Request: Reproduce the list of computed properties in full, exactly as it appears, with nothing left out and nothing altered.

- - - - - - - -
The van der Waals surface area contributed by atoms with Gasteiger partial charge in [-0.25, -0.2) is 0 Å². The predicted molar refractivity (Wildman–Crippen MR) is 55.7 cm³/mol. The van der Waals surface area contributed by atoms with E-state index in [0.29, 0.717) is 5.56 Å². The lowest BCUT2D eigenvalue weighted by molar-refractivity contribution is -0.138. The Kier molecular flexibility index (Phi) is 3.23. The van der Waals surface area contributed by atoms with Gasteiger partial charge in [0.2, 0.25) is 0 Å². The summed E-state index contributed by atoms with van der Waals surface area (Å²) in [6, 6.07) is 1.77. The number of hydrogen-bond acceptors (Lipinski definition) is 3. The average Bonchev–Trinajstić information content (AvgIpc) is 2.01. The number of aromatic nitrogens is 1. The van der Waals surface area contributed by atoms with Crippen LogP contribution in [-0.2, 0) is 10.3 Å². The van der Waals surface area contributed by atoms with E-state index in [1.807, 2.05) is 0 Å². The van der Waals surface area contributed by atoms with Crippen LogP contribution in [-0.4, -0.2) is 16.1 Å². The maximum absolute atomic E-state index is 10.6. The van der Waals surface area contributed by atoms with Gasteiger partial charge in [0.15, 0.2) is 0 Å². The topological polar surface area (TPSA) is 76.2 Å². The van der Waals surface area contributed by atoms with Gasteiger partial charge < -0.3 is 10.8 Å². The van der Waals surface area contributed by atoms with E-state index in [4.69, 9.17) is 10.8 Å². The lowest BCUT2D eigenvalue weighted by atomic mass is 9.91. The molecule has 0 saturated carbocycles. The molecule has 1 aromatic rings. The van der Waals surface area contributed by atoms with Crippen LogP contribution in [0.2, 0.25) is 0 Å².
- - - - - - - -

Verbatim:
The van der Waals surface area contributed by atoms with Gasteiger partial charge in [-0.25, -0.2) is 0 Å². The predicted molar refractivity (Wildman–Crippen MR) is 55.7 cm³/mol. The van der Waals surface area contributed by atoms with E-state index in [0.29, 0.717) is 5.56 Å². The lowest BCUT2D eigenvalue weighted by molar-refractivity contribution is -0.138. The Kier molecular flexibility index (Phi) is 3.23. The van der Waals surface area contributed by atoms with Gasteiger partial charge in [0.2, 0.25) is 0 Å². The summed E-state index contributed by atoms with van der Waals surface area (Å²) in [6, 6.07) is 1.77. The number of hydrogen-bond acceptors (Lipinski definition) is 3. The average Bonchev–Trinajstić information content (AvgIpc) is 2.01. The number of aromatic nitrogens is 1. The van der Waals surface area contributed by atoms with Crippen LogP contribution in [-0.2, 0) is 10.3 Å². The van der Waals surface area contributed by atoms with E-state index in [1.807, 2.05) is 0 Å². The van der Waals surface area contributed by atoms with Crippen LogP contribution in [-0.4, -0.2) is 16.1 Å². The maximum absolute atomic E-state index is 10.6. The van der Waals surface area contributed by atoms with Gasteiger partial charge in [0.15, 0.2) is 0 Å². The topological polar surface area (TPSA) is 76.2 Å². The van der Waals surface area contributed by atoms with Gasteiger partial charge < -0.3 is 10.8 Å². The van der Waals surface area contributed by atoms with E-state index in [4.69, 9.17) is 10.8 Å². The lowest BCUT2D eigenvalue weighted by atomic mass is 9.91. The molecule has 0 saturated carbocycles. The molecule has 1 aromatic rings. The van der Waals surface area contributed by atoms with Crippen LogP contribution in [0.2, 0.25) is 0 Å².